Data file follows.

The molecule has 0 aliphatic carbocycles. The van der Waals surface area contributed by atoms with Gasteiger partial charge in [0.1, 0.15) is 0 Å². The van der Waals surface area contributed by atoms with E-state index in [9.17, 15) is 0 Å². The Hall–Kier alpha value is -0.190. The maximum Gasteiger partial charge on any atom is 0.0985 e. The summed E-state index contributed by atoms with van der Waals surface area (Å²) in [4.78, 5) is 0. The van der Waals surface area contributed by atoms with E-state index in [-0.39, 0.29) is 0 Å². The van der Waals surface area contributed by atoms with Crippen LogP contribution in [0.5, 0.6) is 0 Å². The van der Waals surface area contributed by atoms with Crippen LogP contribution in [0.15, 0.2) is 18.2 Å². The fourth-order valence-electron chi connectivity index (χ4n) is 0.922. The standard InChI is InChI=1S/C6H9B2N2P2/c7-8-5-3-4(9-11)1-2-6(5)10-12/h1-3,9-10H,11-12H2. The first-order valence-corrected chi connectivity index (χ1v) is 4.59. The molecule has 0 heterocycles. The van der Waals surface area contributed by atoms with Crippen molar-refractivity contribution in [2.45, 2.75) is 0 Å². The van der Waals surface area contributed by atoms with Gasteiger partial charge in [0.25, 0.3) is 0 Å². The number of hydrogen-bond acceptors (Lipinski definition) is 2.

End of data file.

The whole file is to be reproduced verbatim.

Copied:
The molecule has 0 aliphatic carbocycles. The van der Waals surface area contributed by atoms with Gasteiger partial charge in [0.1, 0.15) is 0 Å². The van der Waals surface area contributed by atoms with E-state index in [9.17, 15) is 0 Å². The Hall–Kier alpha value is -0.190. The maximum Gasteiger partial charge on any atom is 0.0985 e. The summed E-state index contributed by atoms with van der Waals surface area (Å²) in [4.78, 5) is 0. The van der Waals surface area contributed by atoms with E-state index in [-0.39, 0.29) is 0 Å². The van der Waals surface area contributed by atoms with Crippen LogP contribution in [0.5, 0.6) is 0 Å². The van der Waals surface area contributed by atoms with Crippen LogP contribution in [0.15, 0.2) is 18.2 Å². The fourth-order valence-electron chi connectivity index (χ4n) is 0.922. The standard InChI is InChI=1S/C6H9B2N2P2/c7-8-5-3-4(9-11)1-2-6(5)10-12/h1-3,9-10H,11-12H2. The first-order valence-corrected chi connectivity index (χ1v) is 4.59. The molecule has 0 heterocycles. The van der Waals surface area contributed by atoms with Crippen molar-refractivity contribution in [2.45, 2.75) is 0 Å². The van der Waals surface area contributed by atoms with Gasteiger partial charge in [0.25, 0.3) is 0 Å². The number of hydrogen-bond acceptors (Lipinski definition) is 2.